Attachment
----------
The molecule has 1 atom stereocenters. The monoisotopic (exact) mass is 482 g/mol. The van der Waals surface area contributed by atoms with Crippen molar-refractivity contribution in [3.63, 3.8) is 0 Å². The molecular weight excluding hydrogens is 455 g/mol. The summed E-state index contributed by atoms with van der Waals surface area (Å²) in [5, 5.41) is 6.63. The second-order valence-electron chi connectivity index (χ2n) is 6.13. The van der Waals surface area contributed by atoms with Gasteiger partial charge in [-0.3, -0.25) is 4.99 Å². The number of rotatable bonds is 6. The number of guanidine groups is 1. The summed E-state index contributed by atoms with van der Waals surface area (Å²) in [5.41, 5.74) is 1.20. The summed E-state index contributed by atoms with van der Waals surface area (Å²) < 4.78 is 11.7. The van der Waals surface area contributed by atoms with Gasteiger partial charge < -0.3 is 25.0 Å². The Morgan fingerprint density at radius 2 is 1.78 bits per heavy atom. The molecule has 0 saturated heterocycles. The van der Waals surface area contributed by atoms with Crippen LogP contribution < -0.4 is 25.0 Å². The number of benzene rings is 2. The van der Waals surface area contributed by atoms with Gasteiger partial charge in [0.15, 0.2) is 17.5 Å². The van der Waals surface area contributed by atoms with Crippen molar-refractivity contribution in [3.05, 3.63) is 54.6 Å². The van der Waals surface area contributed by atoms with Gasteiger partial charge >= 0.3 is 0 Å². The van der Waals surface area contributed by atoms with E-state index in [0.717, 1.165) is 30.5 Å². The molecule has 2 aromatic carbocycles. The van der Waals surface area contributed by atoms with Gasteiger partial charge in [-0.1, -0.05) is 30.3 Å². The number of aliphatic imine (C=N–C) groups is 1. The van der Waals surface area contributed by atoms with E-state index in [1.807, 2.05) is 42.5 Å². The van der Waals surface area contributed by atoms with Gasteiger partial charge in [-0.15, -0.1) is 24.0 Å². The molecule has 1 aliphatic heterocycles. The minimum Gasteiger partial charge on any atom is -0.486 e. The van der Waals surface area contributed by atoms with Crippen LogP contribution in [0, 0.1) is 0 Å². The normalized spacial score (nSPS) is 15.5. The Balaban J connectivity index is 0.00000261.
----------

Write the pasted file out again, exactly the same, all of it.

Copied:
The molecule has 1 atom stereocenters. The monoisotopic (exact) mass is 482 g/mol. The van der Waals surface area contributed by atoms with Crippen molar-refractivity contribution in [3.63, 3.8) is 0 Å². The molecular weight excluding hydrogens is 455 g/mol. The summed E-state index contributed by atoms with van der Waals surface area (Å²) in [5, 5.41) is 6.63. The second-order valence-electron chi connectivity index (χ2n) is 6.13. The van der Waals surface area contributed by atoms with Gasteiger partial charge in [-0.3, -0.25) is 4.99 Å². The number of rotatable bonds is 6. The number of guanidine groups is 1. The summed E-state index contributed by atoms with van der Waals surface area (Å²) in [5.41, 5.74) is 1.20. The summed E-state index contributed by atoms with van der Waals surface area (Å²) < 4.78 is 11.7. The van der Waals surface area contributed by atoms with Gasteiger partial charge < -0.3 is 25.0 Å². The Morgan fingerprint density at radius 2 is 1.78 bits per heavy atom. The molecule has 0 saturated heterocycles. The van der Waals surface area contributed by atoms with Crippen LogP contribution < -0.4 is 25.0 Å². The number of benzene rings is 2. The van der Waals surface area contributed by atoms with Gasteiger partial charge in [0.15, 0.2) is 17.5 Å². The van der Waals surface area contributed by atoms with Crippen molar-refractivity contribution in [3.05, 3.63) is 54.6 Å². The van der Waals surface area contributed by atoms with Gasteiger partial charge >= 0.3 is 0 Å². The van der Waals surface area contributed by atoms with E-state index in [0.717, 1.165) is 30.5 Å². The molecule has 2 aromatic carbocycles. The van der Waals surface area contributed by atoms with Gasteiger partial charge in [-0.1, -0.05) is 30.3 Å². The number of aliphatic imine (C=N–C) groups is 1. The van der Waals surface area contributed by atoms with E-state index in [1.807, 2.05) is 42.5 Å². The van der Waals surface area contributed by atoms with Gasteiger partial charge in [-0.15, -0.1) is 24.0 Å². The molecule has 1 aliphatic heterocycles. The minimum Gasteiger partial charge on any atom is -0.486 e. The van der Waals surface area contributed by atoms with Crippen LogP contribution in [0, 0.1) is 0 Å². The normalized spacial score (nSPS) is 15.5. The Balaban J connectivity index is 0.00000261.